To add new medical software at Hoag Memorial Hospital Presbyterian, a network of 23 health-care facilities in California, Chief Technology Officer Joseph Wolfgram used to go shopping for a long list of pricey new servers, storage equipment, and networking gear. “For every new application, it was another investment,” Wolfgram says. “That’s what’s wrong with the traditional data center.” In November he bought one all-purpose box from startup Nutanix, which uses software to shift between processing, storage, networking, and other tasks that can require as many as a dozen devices. The Nutanix package costs about $144,000, and Wolfgram says it saved Hoag 40 percent over the health-care network’s older hardware.
Nutanix is among a small group of companies, including SimpliVity and Scale Computing, that in the past two years have lured smaller businesses away from traditional data centers with promises of big savings. While most data center hardware serves discrete functions and often stands idle, the Nutanix gear works at full tilt. When it reaches capacity, Wolfgram can add another box in a half-hour. Nutanix says its clients include EBay (EBAY) and the U.S. Army.
Companies such as Facebook (FB), which has its own highly customized open-source data centers, helped lead the development of software that could more efficiently manage a center’s hardware. Now upstarts dedicated to selling data center equipment are nibbling at the server and storage sales of traditional hardware makers, including Hewlett-Packard (HPQ) and EMC (EMC).
Richard Fichera, an analyst at market researcher Forrester (FORR), says single-box sales account for less than 1 percent of the more than $40 billion data center server and storage hardware market. He estimates that will rise to as much as 20 percent in five years. “I’ve never seen anything that could add capacity so quickly,” he says. Ravi Mhatre, a partner at Nutanix investor Lightspeed Venture Partners, says, “We think over time there will be a new set of companies that own the piece of real estate, providing computing platforms to mid- to large-sized businesses.”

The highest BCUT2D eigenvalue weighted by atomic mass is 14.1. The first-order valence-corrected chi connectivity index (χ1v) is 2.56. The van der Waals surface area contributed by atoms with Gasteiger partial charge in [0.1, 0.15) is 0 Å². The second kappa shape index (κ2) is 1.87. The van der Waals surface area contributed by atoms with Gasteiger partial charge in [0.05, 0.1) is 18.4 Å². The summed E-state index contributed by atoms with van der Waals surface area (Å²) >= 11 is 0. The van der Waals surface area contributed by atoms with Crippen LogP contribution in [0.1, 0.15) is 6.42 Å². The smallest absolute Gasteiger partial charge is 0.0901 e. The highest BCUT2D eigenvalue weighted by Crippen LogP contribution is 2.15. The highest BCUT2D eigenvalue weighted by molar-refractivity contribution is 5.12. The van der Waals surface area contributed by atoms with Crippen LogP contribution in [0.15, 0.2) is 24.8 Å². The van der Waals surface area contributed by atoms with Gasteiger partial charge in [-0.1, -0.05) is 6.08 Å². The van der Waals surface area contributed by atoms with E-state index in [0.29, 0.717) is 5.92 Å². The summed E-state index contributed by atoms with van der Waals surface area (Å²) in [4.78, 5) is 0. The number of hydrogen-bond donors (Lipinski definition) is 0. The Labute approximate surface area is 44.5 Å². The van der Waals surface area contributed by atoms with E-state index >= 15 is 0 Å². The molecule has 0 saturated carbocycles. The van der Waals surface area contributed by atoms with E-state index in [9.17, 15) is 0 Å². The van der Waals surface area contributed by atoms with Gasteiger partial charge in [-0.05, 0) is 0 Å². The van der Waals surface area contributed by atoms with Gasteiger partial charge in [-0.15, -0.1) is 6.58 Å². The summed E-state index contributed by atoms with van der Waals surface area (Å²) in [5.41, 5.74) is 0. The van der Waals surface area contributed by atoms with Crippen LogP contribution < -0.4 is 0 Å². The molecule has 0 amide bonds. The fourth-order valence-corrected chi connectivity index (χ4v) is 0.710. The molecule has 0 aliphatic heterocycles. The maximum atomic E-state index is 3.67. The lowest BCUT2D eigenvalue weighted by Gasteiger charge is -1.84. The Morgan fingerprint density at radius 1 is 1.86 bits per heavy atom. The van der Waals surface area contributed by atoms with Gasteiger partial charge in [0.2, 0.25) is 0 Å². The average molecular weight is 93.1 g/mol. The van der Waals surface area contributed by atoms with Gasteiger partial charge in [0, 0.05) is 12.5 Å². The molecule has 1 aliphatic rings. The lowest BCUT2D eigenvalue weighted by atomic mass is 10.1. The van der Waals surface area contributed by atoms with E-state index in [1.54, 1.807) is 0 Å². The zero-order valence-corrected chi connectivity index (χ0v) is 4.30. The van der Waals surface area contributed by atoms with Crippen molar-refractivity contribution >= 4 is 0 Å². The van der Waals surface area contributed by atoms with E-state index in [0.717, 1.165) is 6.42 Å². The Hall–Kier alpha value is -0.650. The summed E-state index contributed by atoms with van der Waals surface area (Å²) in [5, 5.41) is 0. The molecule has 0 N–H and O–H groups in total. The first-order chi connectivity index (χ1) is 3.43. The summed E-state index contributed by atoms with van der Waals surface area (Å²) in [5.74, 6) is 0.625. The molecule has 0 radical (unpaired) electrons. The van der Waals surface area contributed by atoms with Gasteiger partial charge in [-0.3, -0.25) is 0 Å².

Established data center providers are closely watching the new companies. HP says it’s developing a similar product to offer the kind of so-called hardware hyperconvergence the upstarts sell. “Customers are saying, ‘We want this to be the primary way of buying IT technology,’ ” says Tom Joyce, a senior vice president at HP. “We are going to develop a set of offerings that are going to take convergence to the next level.” Jeremy Burton, an executive vice president at EMC, says Nutanix, SimpliVity, and Scale will likely continue appealing primarily to smaller businesses and not affect his company’s sales. “Look, one size does not fit all,” he says. “We’ll keep our eye on this market, but it’s yet to be proven.”
SimpliVity, which more than doubled its funding in November with a $58 million round of financing led by venture capital firms Kleiner Perkins Caufield & Byers and DFJ Growth, says it plans to triple its 135-employee staff within the year and hire 50 engineers in the next four months. “The limitation is how fast we can grow and maintain the same customer experience and quality,” says Chief Executive Officer Doron Kempel. SimpliVity’s sales, about $10 million this year, will quintuple in 2014, he estimates.
Nutanix CEO Dheeraj Pandey says his company, which has raised about $72 million in funding, generates more than $80 million in annual revenue and is increasing sales by 40 percent each quarter. Scale has raised $41 million; CEO Jeff Ready says the company has expanded its customer base from 32 to more than 700 this year and will more than double that in 2014. He declined to disclose revenue figures.
“Companies that are transformational like this will continue to grow until they become a pain in the neck for these big companies,” says Arun Taneja, founder of consultancy the Taneja Group. “Big companies are going to wake up and want to acquire these.” Nutanix’s Pandey says larger data center makers he wouldn’t name have already begun asking whether Nutanix is up for sale. He says he’s not interested.